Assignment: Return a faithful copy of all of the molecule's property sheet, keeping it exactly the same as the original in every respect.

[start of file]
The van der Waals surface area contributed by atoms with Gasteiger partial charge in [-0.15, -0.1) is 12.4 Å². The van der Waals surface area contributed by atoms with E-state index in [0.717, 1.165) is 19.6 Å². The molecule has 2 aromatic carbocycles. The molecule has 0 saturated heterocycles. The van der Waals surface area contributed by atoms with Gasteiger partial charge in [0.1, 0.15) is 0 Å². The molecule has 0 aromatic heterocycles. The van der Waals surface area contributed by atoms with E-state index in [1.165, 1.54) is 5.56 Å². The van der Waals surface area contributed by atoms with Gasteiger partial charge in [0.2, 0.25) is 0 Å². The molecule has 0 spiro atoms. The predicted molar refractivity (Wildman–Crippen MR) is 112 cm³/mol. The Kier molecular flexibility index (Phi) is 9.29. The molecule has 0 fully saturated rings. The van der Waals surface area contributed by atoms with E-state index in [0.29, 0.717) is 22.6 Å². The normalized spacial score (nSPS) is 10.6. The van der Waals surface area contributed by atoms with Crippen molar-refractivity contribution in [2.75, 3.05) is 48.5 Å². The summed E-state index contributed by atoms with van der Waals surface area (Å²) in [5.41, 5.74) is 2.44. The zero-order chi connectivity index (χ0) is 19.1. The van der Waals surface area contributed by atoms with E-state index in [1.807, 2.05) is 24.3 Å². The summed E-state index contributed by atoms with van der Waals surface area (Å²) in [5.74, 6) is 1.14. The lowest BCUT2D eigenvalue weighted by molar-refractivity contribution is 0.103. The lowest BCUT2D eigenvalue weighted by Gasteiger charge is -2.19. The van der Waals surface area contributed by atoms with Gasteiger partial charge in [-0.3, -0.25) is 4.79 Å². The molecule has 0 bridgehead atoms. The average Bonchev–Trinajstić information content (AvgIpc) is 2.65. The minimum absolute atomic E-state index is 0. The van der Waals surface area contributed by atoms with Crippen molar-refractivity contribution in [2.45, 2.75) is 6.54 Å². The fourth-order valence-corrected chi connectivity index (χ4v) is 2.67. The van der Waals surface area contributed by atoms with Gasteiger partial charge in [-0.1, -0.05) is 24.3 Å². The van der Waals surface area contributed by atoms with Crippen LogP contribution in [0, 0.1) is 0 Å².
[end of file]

The van der Waals surface area contributed by atoms with Gasteiger partial charge in [-0.15, -0.1) is 12.4 Å². The van der Waals surface area contributed by atoms with E-state index in [0.717, 1.165) is 19.6 Å². The molecule has 2 aromatic carbocycles. The molecule has 0 saturated heterocycles. The van der Waals surface area contributed by atoms with Gasteiger partial charge in [0.1, 0.15) is 0 Å². The molecule has 0 aromatic heterocycles. The van der Waals surface area contributed by atoms with E-state index in [1.165, 1.54) is 5.56 Å². The van der Waals surface area contributed by atoms with Gasteiger partial charge in [0.2, 0.25) is 0 Å². The molecule has 0 spiro atoms. The predicted molar refractivity (Wildman–Crippen MR) is 112 cm³/mol. The Kier molecular flexibility index (Phi) is 9.29. The molecule has 0 fully saturated rings. The van der Waals surface area contributed by atoms with E-state index in [0.29, 0.717) is 22.6 Å². The normalized spacial score (nSPS) is 10.6. The van der Waals surface area contributed by atoms with Crippen molar-refractivity contribution in [2.75, 3.05) is 48.5 Å². The summed E-state index contributed by atoms with van der Waals surface area (Å²) in [5.41, 5.74) is 2.44. The zero-order chi connectivity index (χ0) is 19.1. The van der Waals surface area contributed by atoms with E-state index in [1.807, 2.05) is 24.3 Å². The summed E-state index contributed by atoms with van der Waals surface area (Å²) in [5.74, 6) is 1.14. The lowest BCUT2D eigenvalue weighted by molar-refractivity contribution is 0.103. The lowest BCUT2D eigenvalue weighted by Gasteiger charge is -2.19. The van der Waals surface area contributed by atoms with Gasteiger partial charge in [-0.3, -0.25) is 4.79 Å². The molecule has 0 bridgehead atoms. The average Bonchev–Trinajstić information content (AvgIpc) is 2.65. The minimum absolute atomic E-state index is 0. The van der Waals surface area contributed by atoms with Crippen molar-refractivity contribution in [2.45, 2.75) is 6.54 Å². The fourth-order valence-corrected chi connectivity index (χ4v) is 2.67. The van der Waals surface area contributed by atoms with Gasteiger partial charge in [-0.1, -0.05) is 24.3 Å². The van der Waals surface area contributed by atoms with Crippen LogP contribution in [0, 0.1) is 0 Å².